Thursday January 11, 2001
The Center for Long-Term Care Financing's most recent report, "The LTC Triathlon: Long-Term Care's Race for Survival" (published on 12/7/00 in .pdf format at www.centerltc.com/pubs/recent.htm) is now available in hardcopy from the Center. The report is free to media and lawmakers. The cost is $49.95 for others and bulk discounts are available. Contact the Center at email@example.com with your order or for more information.
on interviews with 119 of the leading private financiers, providers and
insurers of long-term care, The LTC Triathlon study is a penetrating analysis
and critique of long-term care public policy.
(See the full press release announcing publication of the report at www.centerltc.org/triathlon_release.htm.) Don't assume, however, the opinions and insights of the largest
LTC players covered in the report are necessarily related to the scale of their
organizations. Smaller players are
facing some of the very same challenges!
In the Winter 2001 issue of Meadowbrook Ripplings, the newsletter of the Meadowbrook Extended Care Center in Seattle, WA, administrator and editor Virginia Sternberg identifies (in her column reprinted below) one of the most important and repeated themes of the Triathlon report findings. Namely, insufficient government reimbursement (via Medicare and Medicaid) threatens providers' ability to offer quality care and, in some cases, even their existence. Sternberg points out, as well, the benefit of having more private pay residents (who pay the full market rate for their care) to counteract the negative impact of below market government
As to Sternberg's point that state and federal governments must do more for Medicaid recipients, we agree. But improving the program for the benefit of the truly needy won't happen (especially as Medicaid budgets around the country are now being squeezed by higher costs and growing enrollment) unless and until the vast majority of Americans plan ahead with insurance or otherwise and avoid Medicaid. This is the only way the Medicaid programs can survive and even flourish to provide high quality care to those most in need.
Absent public policy reform that motivates people to plan ahead, however, Ms. Sternberg and her fellow providers will continue on a perilous course—for them and for us. The Center offers it's LTC Triathlon report in an effort to foster progress in the right direction.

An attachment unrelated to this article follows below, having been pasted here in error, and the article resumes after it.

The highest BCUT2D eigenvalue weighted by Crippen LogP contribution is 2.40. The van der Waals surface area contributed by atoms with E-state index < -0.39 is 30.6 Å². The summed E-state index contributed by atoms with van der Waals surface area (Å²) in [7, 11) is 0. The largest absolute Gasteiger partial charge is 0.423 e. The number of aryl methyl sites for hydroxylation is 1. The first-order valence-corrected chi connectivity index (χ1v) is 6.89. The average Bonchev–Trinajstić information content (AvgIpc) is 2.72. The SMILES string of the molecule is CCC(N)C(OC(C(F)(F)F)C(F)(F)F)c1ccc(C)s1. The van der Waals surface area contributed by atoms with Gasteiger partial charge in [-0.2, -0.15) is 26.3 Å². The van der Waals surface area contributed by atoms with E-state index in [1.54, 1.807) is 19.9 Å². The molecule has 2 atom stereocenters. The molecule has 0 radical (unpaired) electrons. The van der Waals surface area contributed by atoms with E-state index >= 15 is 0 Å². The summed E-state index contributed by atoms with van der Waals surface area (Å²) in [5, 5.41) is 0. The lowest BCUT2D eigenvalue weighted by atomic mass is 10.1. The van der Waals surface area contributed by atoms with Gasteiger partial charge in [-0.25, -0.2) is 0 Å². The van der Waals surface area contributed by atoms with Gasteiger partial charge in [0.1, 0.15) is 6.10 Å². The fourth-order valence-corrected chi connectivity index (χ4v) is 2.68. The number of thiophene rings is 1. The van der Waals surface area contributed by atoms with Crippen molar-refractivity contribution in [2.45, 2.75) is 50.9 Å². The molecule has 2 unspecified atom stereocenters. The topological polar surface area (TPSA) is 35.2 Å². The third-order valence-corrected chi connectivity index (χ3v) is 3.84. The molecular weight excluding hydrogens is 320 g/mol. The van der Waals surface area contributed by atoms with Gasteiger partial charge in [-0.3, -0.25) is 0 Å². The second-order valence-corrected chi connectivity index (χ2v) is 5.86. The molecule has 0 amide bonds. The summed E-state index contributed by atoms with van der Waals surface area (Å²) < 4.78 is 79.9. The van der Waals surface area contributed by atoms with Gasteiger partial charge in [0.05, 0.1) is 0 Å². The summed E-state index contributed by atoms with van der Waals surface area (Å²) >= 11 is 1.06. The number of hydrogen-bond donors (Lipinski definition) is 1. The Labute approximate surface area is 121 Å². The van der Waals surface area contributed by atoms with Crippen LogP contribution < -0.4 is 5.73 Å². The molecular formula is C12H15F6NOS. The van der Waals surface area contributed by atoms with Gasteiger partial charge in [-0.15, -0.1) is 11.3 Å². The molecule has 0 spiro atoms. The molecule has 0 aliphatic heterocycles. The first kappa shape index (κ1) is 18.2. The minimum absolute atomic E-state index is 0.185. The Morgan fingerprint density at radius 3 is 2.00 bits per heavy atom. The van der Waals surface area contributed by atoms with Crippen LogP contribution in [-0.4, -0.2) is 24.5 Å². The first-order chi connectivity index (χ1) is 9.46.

Here's Ms. Sternberg in her own words:
"An Important Message to Our New President Elect George W. Bush:
"Our Federal and State Leaders Must Learn More About the Economics of Caregiving
"Everyone's attention has been focused on nursing homes and their inability to meet the quality of care needs of the elderly who require their services. Instead we need to focus on our state and federal governments and their responsibilities to meet the needs of the elderly--namely, the Medicare and Medicaid recipients who depend on the federal and state governments for funding.
"Show me the skilled nursing facilities (SNFs) that are having a crisis with quality of care issues, and I will show you that these facilities are the very same facilities that have a high population of Medicaid (welfare) recipients. Moreover, these are the same facilities that bought into upgrading their rehabilitation services by going into debt to better serve the Medicare population. The government then pulled the rug out from under them and reduced the reimbursements—the Prospective Payment System (PPS), even though the Medicare recipients were going to receive better trained, better equipped facilities. These kinds of economics do not work. When a business upgrades, they do so with the expectation of receiving either the same revenue and perhaps, hopefully, even more. What business would ever go into debt to upgrade with the expectation of receiving less?
"The federal and state governments blame the SNF operators, but those of us close to this industry know where the problem is. You will not find a SNF with a higher percentage of private pay customers doing very little Medicare business going bankrupt, like many have these past two years. Now what does this tell you? The government can spend all the money they want on determining staffing ratios, they can have all the committee meeting they want, but the buck stops there. The bottom line is: the governments (federal/state) do not pay their fair share.
"What's more, and what is even more unfair, the private pay are actually subsidizing the Medicaid (welfare) and more recently some of the Medicare recipients. Some smart consumers go so far as to call around to find out what a facility's private pay/Medicaid ratio is because they know the higher the Medicaid ratio, the poorer the care.
"If we are going to continue to mix the private pay with the Medicaid (welfare) and the Medicare recipients, then efforts should be in the direction of making it equitable for all. Our federal and state leaders need to learn more about the costs of caregiving."
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